[Source: Jahna Berry, Arizona Republic] — Thousands of NBA All-Star Game fans were expected to give metro Phoenix an $80 million shot in the arm this winter. But now, amid a historic economic meltdown, it’s anyone’s guess how much money fans will spend. The Feb. 15 basketball showcase at US Airways Center will draw fans to stores, hotel rooms, restaurants, and attractions, a welcome boost in sales for businesses and in sales taxes for city coffers. Phoenix is buckling under an estimated $250 million budget deficit.
At one point, city officials had expected 125,000 to 150,000 fans and an economic impact of $80 million. But some experts predict that at least some fans will spend less freely than they did in past years. They may stay fewer days, forgo side trips to destinations such as the Grand Canyon or eat fewer pricey meals, said Robert Hayward of Warnick and Co., a national hospitality-industry consultant with offices in Phoenix.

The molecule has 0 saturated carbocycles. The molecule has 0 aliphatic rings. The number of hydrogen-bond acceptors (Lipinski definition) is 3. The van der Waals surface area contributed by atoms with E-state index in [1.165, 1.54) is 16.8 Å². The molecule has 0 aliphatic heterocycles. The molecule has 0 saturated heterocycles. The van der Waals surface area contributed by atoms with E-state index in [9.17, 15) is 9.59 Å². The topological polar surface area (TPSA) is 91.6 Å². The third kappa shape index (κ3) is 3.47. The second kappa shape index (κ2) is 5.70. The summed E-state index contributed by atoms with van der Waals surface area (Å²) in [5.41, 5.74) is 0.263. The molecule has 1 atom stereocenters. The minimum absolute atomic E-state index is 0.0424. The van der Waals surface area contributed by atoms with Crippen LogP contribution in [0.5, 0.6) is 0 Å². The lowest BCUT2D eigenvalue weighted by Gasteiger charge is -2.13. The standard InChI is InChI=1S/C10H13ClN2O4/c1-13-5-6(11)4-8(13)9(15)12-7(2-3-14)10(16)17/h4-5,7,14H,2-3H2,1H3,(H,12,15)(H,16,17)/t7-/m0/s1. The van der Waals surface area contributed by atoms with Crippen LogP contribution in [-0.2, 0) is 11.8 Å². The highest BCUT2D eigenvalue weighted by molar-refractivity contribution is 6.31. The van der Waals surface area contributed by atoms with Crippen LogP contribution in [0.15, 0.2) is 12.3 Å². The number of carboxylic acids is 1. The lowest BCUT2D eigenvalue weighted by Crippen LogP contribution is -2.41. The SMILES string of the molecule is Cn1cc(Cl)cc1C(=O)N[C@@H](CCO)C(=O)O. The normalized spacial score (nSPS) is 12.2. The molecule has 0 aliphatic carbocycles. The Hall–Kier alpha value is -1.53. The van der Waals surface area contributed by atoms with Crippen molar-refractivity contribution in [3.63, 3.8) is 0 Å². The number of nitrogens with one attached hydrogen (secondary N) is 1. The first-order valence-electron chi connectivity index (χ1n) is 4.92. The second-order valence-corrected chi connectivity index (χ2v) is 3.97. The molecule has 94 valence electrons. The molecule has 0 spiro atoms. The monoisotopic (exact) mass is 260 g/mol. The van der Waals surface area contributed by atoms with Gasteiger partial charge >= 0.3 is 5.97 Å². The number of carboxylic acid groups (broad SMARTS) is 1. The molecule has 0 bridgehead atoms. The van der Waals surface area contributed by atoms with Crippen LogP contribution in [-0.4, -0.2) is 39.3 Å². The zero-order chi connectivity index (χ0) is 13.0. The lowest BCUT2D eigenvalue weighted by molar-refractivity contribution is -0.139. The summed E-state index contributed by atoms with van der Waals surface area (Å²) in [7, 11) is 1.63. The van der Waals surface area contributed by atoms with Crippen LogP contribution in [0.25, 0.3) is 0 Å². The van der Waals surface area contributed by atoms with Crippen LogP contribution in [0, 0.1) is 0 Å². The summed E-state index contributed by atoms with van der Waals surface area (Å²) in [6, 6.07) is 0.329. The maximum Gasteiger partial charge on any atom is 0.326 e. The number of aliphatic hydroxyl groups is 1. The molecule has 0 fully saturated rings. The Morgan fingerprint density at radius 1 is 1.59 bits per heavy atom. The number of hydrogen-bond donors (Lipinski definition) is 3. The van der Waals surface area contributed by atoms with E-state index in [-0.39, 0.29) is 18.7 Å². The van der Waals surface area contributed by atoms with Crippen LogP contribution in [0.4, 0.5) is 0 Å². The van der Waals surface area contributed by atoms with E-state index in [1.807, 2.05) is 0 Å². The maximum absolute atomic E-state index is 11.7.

Nobody will know for sure what effect the economic downturn will have on Phoenix’s All-Star Game expectations until January, when many fans begin to make travel plans, said Robert Tuchman of Premiere Corporate Events. His firm sells travel packages for the All-Star Game and other major sporting events. He said he expects corporations will scale back on spending. “If a company was taking 20 people, they are taking 14 or 15 people,” Tuchman said. [Note: To read the full article, click here.]